Translating Scripture

A major part of this exhibit is exploring the ways in which metrical versions of Scriptural texts were translated in the English church. New translations were continually produced for congregational singing, often met with controversy and praise. This page offers some parallel translations of texts highlighted in the exhibit, to give you a sense of the differences between the versions.

The following texts are featured in the exhibit:

Psalm 91 (Case 2- "Improving" the Language of the Psalms)

Psalm 34 (Case 3- The New Version of the Psalms)

1 Corinthians 7:27-31 (Case 4- Keeping Company with David's Psalms)

Psalm 91 (Case 2- The New Version of the Psalms)

In case 2 of the exhibit, Psalm 91 is used to explore alterative translations of the Psalms that developed soon after the publication of Sternhold and Hopkins (1562). Click the image below to see the Sternhold and Hopkins translation of Psalm 91:1-4 compared with the New Revised Standard Version (1989).

Psalm 91

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Psalm 34 (Case 3- The New Version of the Psalms)

In case 3 of the exhibit, Psalm 91 is used to introduce the Tate & Brady New Version of the metrical Psalms, published first in 1696 and then revised in 1698. Below is the 1698 translation of Psalm 34 from Tate & Brady. Click on the image to compare this with the Old Version of Sternhold and Hopkins (1562) and the New Revised Standard Version (1989).

1  Through all the changing scenes of life,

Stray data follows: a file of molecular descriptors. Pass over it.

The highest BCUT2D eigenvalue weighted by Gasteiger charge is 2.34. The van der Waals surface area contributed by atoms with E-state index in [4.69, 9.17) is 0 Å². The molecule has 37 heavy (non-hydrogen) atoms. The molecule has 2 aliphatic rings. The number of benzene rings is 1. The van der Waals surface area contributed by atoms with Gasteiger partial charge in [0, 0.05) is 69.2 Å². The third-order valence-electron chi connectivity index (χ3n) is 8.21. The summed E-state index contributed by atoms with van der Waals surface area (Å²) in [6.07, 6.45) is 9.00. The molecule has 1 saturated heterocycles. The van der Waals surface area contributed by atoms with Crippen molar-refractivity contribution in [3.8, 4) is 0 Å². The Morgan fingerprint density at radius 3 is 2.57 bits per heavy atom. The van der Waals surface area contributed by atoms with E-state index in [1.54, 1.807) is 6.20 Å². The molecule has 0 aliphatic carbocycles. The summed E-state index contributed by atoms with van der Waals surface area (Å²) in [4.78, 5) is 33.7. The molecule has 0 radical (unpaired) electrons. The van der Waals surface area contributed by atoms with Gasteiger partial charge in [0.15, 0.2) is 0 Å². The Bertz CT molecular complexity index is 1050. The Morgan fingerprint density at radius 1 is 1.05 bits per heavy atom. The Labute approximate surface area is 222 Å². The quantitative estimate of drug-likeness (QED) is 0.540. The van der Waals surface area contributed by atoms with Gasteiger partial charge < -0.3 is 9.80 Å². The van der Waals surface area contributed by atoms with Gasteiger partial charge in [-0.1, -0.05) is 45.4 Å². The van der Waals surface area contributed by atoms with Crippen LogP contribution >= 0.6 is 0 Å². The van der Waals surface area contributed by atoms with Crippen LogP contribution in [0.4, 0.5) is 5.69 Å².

in trouble and in joy,
    The praises of my God stall still
       my heart and tongue employ.

 2  Of his deliv'rance I will boast
       till all that are distressed,
    From my example comfort take,
       and charm their griefs to rest.

 3  O magnify the Lord with me, 
       with me exalt his Name;
 4  When in distress to him I called,
       he to my rescue came.

 5  Their drooping hearts were soon refreshed,
       who looked to him for aid;
    Desired success in ev'ry face
       a cheerful air displayed.
Psalm 34

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1 Corinthians 7 (Case 4- Keeping Company with David's Psalms)

In case 4 of the exhibit, on display is William Barton's Six Centuries of Select Hymns, which demonstrates his paraphrases of Scripture he deemed appropriate for congregational worship. Below is Barton's paraphrase of 1 Corinthians 7:27-31. Click the image below to compare Barton's translation with the Sternhold and Hopkins (1562) and the New Revised Standard Version (1989).

William Barton (1688)

Brethren, I say, the time is short
And this remains for every sort
The married so to lead their lives
As free, and not as having Wives.

The sad is sorrowing not too deep,
But weeping as they did not weep:
And that joy in their fair lot
Should joy as if they joyed not.

The buyers free from carefulness,
As if not buying to possess:
Using the World as doth befit,
And not at all abusing it.

For lo! the World doth quite decay,
The fashion of it fades away.
But he that doth the Will of God
Hath an Eternal blest abode.

All Glory to the Holy One
That sits upon the sovereign Throne,
And to the Lamb of God therefore
Be praise and Honour evermore.
1 Corinthians 7

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